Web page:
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SHI series is a pure sine wave inverter which can convert 12/24/48Vdc to 220/230Vac 50/60Hz based on full digital and intelligent design. It features high reliability, high efficiency, concise outline, small volume, easy installation and operation. The inverter can be applied in many fields, such as household appliances, electric tools and industrial devices etc, especially for solar photovoltaic power system.
·Adoption of advanced SPWM technology, pure sine wave output
·Dynamic current loop control technology to ensure inverter reliable operation
·Wide DC input voltage range
·The output voltage and frequency can be switched
·Low output harmonic distortion（THD≤3%）
·LED indicators for input voltage range, load power range, normal output & failure state
·Optional energy saving mode
·Wide working temperature range (industrial level)
·Inverter abnormal protection
Nominal Battery Voltage
Input Voltage Range
No Load Current
Pure Sine Wave
220Vac±3% / 230Vac±10%
Power 10 sec
Power 1.5 sec
≤ 3% (resistive load)
Efficiency at Rated Power
< 95% (N.C.)
< 5000m(Derating to operate according to IEC62040 at a height exceeding 1000m)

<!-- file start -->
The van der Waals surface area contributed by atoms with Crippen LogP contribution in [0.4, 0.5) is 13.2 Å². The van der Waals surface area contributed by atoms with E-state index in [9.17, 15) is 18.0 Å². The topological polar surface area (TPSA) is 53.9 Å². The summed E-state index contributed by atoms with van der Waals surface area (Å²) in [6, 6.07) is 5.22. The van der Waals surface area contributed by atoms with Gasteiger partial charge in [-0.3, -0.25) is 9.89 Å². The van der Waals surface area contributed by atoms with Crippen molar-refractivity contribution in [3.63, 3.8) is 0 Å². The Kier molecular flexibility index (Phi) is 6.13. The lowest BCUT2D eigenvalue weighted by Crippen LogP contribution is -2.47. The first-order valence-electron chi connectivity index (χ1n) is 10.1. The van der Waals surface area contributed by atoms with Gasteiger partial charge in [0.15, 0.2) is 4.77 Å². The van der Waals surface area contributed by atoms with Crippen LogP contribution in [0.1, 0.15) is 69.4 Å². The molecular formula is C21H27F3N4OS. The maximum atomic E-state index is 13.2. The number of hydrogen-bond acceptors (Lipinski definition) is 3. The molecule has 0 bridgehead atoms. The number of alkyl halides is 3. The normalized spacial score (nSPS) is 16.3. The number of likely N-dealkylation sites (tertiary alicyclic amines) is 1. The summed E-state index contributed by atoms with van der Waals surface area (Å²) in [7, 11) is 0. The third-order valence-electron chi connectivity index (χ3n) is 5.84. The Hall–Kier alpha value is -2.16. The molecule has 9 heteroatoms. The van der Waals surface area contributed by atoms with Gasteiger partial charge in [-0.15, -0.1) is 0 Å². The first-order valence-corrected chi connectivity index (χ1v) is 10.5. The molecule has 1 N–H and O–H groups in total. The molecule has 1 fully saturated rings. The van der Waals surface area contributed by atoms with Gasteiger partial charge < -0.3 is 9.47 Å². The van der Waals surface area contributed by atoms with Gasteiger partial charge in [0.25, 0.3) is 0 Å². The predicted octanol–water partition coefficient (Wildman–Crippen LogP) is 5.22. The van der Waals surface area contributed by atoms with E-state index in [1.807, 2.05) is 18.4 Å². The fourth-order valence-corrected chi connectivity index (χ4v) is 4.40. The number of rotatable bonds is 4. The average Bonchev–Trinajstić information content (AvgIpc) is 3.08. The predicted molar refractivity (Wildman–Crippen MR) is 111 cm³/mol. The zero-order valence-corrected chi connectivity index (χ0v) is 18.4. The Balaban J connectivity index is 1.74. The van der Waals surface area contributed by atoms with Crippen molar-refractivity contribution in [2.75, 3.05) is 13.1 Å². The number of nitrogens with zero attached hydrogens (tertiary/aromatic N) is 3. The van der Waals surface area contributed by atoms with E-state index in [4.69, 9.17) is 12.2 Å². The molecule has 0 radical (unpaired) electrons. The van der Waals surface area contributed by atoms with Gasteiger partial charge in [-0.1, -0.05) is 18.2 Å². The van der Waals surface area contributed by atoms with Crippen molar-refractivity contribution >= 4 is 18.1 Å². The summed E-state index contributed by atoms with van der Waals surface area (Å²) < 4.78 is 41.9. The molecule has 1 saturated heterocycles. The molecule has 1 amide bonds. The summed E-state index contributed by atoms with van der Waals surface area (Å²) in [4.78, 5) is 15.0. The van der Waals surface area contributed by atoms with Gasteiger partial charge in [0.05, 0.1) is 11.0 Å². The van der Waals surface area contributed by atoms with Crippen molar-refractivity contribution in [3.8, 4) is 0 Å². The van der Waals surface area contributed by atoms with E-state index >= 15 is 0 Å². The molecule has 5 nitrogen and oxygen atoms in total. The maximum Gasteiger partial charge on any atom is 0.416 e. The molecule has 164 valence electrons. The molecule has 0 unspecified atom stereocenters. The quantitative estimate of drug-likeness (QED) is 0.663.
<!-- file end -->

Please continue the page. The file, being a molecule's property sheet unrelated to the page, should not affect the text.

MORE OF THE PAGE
Between DC input terminals and metal case: ≥550MΩ;
Between AC output terminals and metal case: ≥550MΩ.
Between DC input terminals and metal case: Test voltage AC1500V, 1 minute
Between AC output terminals and metal case: Test voltage AC1500V, 1 minute
Q: Off Grid VS On Grid Panels, what's the difference?
The differences between both panels are related to the system where they are going to be installed.
On-grid installations, as the name said, are thought to feed the produced energy into the grid and for that it is important to have the biggest voltage that it is allowed (1000VDC in Europe, 600 VDC in USA). For a defined power, more voltage means less current (P=V*I) and less losses.
In off-grid installations it is different because you must storage the energy into batteries. Batteries usually work at 12, 24 or 48 VDC and off-grid photovoltaic modules work at the maximum power point (mpp) near this voltage (see the datasheets). So the controller that charges the batteries works also near the batteries voltage.
Your limiting factor here is going to be this controller. You have to see what is the maximum voltage and the maximum current that it can work with, upstream (photovoltaic modules) and downstream (batteries and inverter). Then you have to dimension your PV array (Voltage and Current).
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